• Limited workflow and task management. Organizations rely on manual processes that lack accountability and follow-through. It’s not possible to verify who reviewed a change, what actions need to be taken, or if the task was transferred to someone else. This environment produces a lack of visibility into ongoing compliance — the organization has no idea of who is reviewing what and suffers from an inability to track what actions were taken, let alone which items are “closed.” Compliance documentation is scattered across      documents, spreadsheets, and emails in different versions. 
  • Lack of an audit trail/system of record. The manual and document-centric approach to regulatory change lacks defensible audit/accountability trails that regulators require. These leads to issues with regulators and auditors when they find there is no accountability and integrity in compliance records interms of who reviewed what change and what action was decided upon. The lack of an audit trail is prone to deception; individuals can fabricate or mislead about their actions to cover a trail, hide their ignorance, or otherwise get themselves out of trouble. 
  • Limited reporting. Manual and ad hoc regulatory change processes do not deliver intelligence. Analyzing and reporting across hundreds to thousands of scattered documents takes time and is prone to error. This approach lacks overall information architecture and thus provides no ability to report on the number of changes, who is responsible for reviewing them, the status of business impact analysis, and courses of action. Trying to make sense of data collected in manual processes and thousands of documents and emails is a nightmare.
  • Wasted resources and spending. Silos of ad hoc regulatory change monitoring led to wasted resources and hidden costs. Instead of determining how resources can be leveraged to manage regulatory change efficiently and effectively, the different parts of the organization go in different directions with no system of accountability and transparency. The organization ends up with inefficient, ineffective, and unmanageable processes and resources, unable to respond to regulatory change. The added cost and complexity of maintaining multiple processes and systems that are insufficient to produce consistent results wastes time and resources and creates excessive and unnecessary burdens across the organization.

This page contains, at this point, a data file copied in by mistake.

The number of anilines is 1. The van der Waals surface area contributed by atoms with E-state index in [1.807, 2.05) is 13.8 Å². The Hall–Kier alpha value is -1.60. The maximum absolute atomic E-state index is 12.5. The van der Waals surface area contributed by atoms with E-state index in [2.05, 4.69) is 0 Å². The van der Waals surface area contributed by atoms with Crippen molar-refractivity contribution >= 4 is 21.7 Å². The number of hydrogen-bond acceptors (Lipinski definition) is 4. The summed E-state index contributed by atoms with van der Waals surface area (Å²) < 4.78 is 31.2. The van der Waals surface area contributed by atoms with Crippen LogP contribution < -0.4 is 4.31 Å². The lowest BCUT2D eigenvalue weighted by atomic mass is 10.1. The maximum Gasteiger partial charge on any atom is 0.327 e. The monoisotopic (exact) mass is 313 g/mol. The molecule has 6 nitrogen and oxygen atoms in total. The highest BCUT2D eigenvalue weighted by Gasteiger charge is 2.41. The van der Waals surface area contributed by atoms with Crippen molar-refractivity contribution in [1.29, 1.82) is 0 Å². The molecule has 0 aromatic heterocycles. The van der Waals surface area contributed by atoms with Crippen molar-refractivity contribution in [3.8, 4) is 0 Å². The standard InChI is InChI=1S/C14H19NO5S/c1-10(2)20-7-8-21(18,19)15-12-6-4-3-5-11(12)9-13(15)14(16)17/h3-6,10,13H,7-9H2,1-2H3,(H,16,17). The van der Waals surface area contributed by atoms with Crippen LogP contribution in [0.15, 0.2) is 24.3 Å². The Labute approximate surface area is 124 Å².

• Misaligned business and regulatory agility. Regulatory change without a common process supported by an information architecture that facilitates collaboration and accountability lacks agility. Change is frequent and coming from all directions. When information is trapped in scattered documents and emails, the organization is crippled. It lacks a full perspective of regulatory change and business intelligence. The organization is spinning so many compliance plates that it struggles with inefficiency. The organization cannot adequately prioritize and tackle the most important and relevant issues to make informed decisions.
  • No accountability and structure. Ultimately, this means there is no accountability for regulatory change that is strategically coordinated: the process fails to be agile, effective, and efficient in the use of resources. Accountability is critical in a regulatory change process — organizations need to know who the subject matter experts (SMEs) are, what has changed, who changes are assigned to, what the priorities are, what the risks are, what needs to be done, whether it is overdue, and the results of the change analysis.

The bottom line: Processes for managing compliance and regulatory change often constitute a myriad of subject matter experts that monitor regulatory change on an ad-hoc basis and rely on email to communicate compliance tasks to stakeholders. Manual processes and a lack of accountability result in an inability to adequately monitor regulatory changes and predict the readiness of the organization to meet new requirements. Compliance professionals spend significant time and resources researching the mandates they must follow and struggle to keep up with new requirements and identify how changing regulations impact existing policies. A haphazard, siloed, and document-centric approach to managing regulatory change results in missed requirements, wasted time, and accelerated costs. It is time for organizations to step back and implement a structured process and technology for compliance management. 

[1]       https://www.justice.gov/criminal-fraud/page/file/937501/download

[2]       Source of this statement is at: http://www.justice.gov/opa/pr/2012/April/12-crm-534.html

[3]       Such as legal databases, regulator feeds and news, trade associations, enforcement actions, court rulings, administrative decisions